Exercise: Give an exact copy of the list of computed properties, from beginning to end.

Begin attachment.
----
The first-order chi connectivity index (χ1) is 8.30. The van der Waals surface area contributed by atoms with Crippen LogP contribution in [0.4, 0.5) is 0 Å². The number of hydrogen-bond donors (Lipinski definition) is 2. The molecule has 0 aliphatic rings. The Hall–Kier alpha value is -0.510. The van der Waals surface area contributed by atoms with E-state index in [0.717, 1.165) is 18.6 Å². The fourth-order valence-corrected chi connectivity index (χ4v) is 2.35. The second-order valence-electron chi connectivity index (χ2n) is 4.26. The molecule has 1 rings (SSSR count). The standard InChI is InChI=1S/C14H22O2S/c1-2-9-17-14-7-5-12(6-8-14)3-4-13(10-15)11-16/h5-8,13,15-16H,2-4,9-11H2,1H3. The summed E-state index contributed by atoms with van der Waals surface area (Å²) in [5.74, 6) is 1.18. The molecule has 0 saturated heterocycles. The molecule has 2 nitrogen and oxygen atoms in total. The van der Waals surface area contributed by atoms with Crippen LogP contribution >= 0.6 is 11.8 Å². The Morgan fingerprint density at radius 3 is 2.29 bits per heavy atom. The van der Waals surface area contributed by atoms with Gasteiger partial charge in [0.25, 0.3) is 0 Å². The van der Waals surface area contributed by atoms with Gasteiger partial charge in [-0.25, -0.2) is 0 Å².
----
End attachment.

The first-order chi connectivity index (χ1) is 8.30. The van der Waals surface area contributed by atoms with Crippen LogP contribution in [0.4, 0.5) is 0 Å². The number of hydrogen-bond donors (Lipinski definition) is 2. The molecule has 0 aliphatic rings. The Hall–Kier alpha value is -0.510. The van der Waals surface area contributed by atoms with E-state index in [0.717, 1.165) is 18.6 Å². The fourth-order valence-corrected chi connectivity index (χ4v) is 2.35. The second-order valence-electron chi connectivity index (χ2n) is 4.26. The molecule has 1 rings (SSSR count). The standard InChI is InChI=1S/C14H22O2S/c1-2-9-17-14-7-5-12(6-8-14)3-4-13(10-15)11-16/h5-8,13,15-16H,2-4,9-11H2,1H3. The summed E-state index contributed by atoms with van der Waals surface area (Å²) in [5.74, 6) is 1.18. The molecule has 0 saturated heterocycles. The molecule has 2 nitrogen and oxygen atoms in total. The van der Waals surface area contributed by atoms with Crippen LogP contribution >= 0.6 is 11.8 Å². The Morgan fingerprint density at radius 3 is 2.29 bits per heavy atom. The van der Waals surface area contributed by atoms with Gasteiger partial charge in [0.25, 0.3) is 0 Å². The van der Waals surface area contributed by atoms with Gasteiger partial charge in [-0.25, -0.2) is 0 Å².